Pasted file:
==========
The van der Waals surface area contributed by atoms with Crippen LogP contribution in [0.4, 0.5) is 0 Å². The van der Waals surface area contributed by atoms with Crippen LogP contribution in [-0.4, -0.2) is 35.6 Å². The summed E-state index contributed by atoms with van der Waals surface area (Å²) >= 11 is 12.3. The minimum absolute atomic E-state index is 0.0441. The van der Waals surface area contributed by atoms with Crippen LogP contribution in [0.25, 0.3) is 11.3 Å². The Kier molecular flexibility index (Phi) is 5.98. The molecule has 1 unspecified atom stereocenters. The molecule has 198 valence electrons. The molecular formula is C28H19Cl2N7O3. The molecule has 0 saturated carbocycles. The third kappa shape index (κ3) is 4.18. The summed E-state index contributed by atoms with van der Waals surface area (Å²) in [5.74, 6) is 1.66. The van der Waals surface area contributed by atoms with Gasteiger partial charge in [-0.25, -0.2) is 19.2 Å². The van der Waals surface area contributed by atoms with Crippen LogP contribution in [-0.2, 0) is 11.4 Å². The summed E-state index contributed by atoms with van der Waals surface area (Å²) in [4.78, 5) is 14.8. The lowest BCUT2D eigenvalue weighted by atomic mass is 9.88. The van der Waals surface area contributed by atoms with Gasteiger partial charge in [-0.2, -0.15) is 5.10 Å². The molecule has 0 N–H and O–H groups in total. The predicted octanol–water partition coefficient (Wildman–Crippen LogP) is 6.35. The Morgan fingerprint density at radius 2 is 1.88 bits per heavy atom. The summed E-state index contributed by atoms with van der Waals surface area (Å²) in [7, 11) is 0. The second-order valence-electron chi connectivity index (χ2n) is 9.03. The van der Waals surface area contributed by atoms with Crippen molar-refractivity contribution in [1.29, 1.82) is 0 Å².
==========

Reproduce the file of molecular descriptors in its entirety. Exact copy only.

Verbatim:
The van der Waals surface area contributed by atoms with Crippen LogP contribution in [0.4, 0.5) is 0 Å². The van der Waals surface area contributed by atoms with Crippen LogP contribution in [-0.4, -0.2) is 35.6 Å². The summed E-state index contributed by atoms with van der Waals surface area (Å²) >= 11 is 12.3. The minimum absolute atomic E-state index is 0.0441. The van der Waals surface area contributed by atoms with Crippen LogP contribution in [0.25, 0.3) is 11.3 Å². The Kier molecular flexibility index (Phi) is 5.98. The molecule has 1 unspecified atom stereocenters. The molecule has 198 valence electrons. The molecular formula is C28H19Cl2N7O3. The molecule has 0 saturated carbocycles. The third kappa shape index (κ3) is 4.18. The summed E-state index contributed by atoms with van der Waals surface area (Å²) in [5.74, 6) is 1.66. The van der Waals surface area contributed by atoms with Gasteiger partial charge in [-0.25, -0.2) is 19.2 Å². The van der Waals surface area contributed by atoms with Crippen LogP contribution in [-0.2, 0) is 11.4 Å². The summed E-state index contributed by atoms with van der Waals surface area (Å²) in [4.78, 5) is 14.8. The lowest BCUT2D eigenvalue weighted by atomic mass is 9.88. The van der Waals surface area contributed by atoms with Gasteiger partial charge in [-0.2, -0.15) is 5.10 Å². The molecule has 0 N–H and O–H groups in total. The predicted octanol–water partition coefficient (Wildman–Crippen LogP) is 6.35. The Morgan fingerprint density at radius 2 is 1.88 bits per heavy atom. The summed E-state index contributed by atoms with van der Waals surface area (Å²) in [7, 11) is 0. The second-order valence-electron chi connectivity index (χ2n) is 9.03. The van der Waals surface area contributed by atoms with Crippen molar-refractivity contribution in [1.29, 1.82) is 0 Å².